Another plus is the fact that the singers are part of a staged production, not a random assembly in the studio. The further distanced we become from the composer’s 1985 DG recording with Te Kanawa, Carreras, and Troyanos, the more misguided it seems. Bernstein was trying to convince himself and everyone else that West Side Story was the great American opera he had always intended to write—but it is not an opera, and in spite of the star lineup, the full operatic treatment stifles it. Carreras’s Spanish-accented Tony is much more confusing than the new release’s bilingualism.
Scaglione and Cavanaugh, the leads in the 2009 production, have the right kind of Broadway voices and both are impressive at the top of their range. Cavanaugh takes the “Carreras alternative” high B? in “Maria” with no sense of effort, only exultation. Argentina-born Scaglione is even better: her top never thins out, but neither does it assume a diva’s vibrato. Olivo, who won a Tony Award for her Anita, has the earthiness and tenderness in her voice that the role requires without matching the gutsy rawness of Chita Rivera in the 1957 cast.
And there’s the rub: this CD is up against one of the great Broadway cast albums. Perhaps it was always going to be impossible to reignite the spark of those sessions, or to recapture the freshness and excitement. This disc comes close, but fails in a few key areas. Tempos, for one thing, are more measured. Conductor Vaccariello settles into a groove effectively and stays there—a godsend for dancers—but in doing so, he misses the urgency of “Something’s Coming” and “The Rumble.” In “Jet Song,” the ensemble over-articulates; the line “Here come the Jets like a bat out of hell” is pointed with a clarity that would melt Henry Higgins’s heart. No bats outa hell here, but the world of the ghetto evaporates. Also, while Cavanaugh sings rings around the original Tony (Larry Kert), he fusses over detail. “Something’s Coming” sounds like a thoughtfully crafted interpretation rather than an outburst of pure feeling, “Maria” even more so. (By contrast, “One Hand, One Heart” is touchingly natural.)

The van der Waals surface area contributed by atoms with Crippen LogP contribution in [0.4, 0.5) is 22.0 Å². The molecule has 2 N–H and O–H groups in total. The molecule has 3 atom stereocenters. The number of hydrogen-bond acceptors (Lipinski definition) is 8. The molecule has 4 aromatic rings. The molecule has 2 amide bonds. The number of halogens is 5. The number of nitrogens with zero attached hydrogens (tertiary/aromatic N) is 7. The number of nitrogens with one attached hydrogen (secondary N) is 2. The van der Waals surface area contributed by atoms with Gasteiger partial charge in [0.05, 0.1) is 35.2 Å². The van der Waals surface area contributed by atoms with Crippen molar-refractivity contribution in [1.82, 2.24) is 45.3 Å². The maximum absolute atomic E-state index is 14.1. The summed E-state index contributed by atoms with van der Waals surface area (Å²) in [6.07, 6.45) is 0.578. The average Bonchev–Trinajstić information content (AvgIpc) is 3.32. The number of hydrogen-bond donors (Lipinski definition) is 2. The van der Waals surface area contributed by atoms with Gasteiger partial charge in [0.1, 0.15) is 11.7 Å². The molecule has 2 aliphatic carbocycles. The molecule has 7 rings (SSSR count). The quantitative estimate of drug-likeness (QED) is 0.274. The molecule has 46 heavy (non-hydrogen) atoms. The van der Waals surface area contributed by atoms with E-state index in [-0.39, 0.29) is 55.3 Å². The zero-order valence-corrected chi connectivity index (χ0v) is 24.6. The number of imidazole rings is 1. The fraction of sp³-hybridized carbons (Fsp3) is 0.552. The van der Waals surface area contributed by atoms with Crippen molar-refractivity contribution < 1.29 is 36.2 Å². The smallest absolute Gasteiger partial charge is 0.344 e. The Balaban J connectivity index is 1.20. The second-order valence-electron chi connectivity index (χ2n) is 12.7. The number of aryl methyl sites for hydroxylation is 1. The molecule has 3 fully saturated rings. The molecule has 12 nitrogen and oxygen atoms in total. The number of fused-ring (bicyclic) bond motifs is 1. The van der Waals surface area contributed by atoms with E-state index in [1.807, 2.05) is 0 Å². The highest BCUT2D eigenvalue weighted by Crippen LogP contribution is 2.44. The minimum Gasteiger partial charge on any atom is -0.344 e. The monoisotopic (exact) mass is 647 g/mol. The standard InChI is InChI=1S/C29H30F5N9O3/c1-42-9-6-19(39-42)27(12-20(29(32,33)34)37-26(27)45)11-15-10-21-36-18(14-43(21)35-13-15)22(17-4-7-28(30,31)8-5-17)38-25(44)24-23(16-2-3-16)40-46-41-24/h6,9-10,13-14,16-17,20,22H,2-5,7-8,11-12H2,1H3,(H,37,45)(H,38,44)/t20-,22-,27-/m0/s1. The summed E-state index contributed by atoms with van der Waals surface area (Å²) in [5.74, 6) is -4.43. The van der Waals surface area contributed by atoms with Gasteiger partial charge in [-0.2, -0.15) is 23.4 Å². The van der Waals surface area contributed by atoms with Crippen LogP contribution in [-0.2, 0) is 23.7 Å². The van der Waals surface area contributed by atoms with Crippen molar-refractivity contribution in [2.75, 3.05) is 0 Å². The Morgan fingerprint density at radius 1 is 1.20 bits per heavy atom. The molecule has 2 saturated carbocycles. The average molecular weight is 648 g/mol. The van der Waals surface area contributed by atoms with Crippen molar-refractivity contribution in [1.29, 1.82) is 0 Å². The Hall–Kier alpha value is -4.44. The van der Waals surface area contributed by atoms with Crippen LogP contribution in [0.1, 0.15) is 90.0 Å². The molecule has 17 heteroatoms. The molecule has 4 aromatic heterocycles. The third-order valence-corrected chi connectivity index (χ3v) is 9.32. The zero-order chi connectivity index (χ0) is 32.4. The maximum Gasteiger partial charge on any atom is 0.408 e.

I am not convinced by Laurents’s use of a child for the offstage solo in “Somewhere.” I guess there is a precedent in Bernstein’s Chichester Psalms, and Nicholas Barasch negotiates it well, but you need to go back to Reri Grist on the 1957 recording to get a sense of sympathetic understanding achieved through experience. The innocence of children “showing us the truth” is something of a sentimental cliché. In reality, kids are self-absorbed and incapable of seeing the big picture.
If the recording of the original production did not exist or was flawed in some crucial way, this new disc would be the top recommendation. The bilingual lyrics are more than just a gimmick, while the performers are talented and totally committed. It knocks out any remaining competition, including the operatic version and the blandly sung, poorly balanced movie soundtrack. Dedicated collectors will still want them all.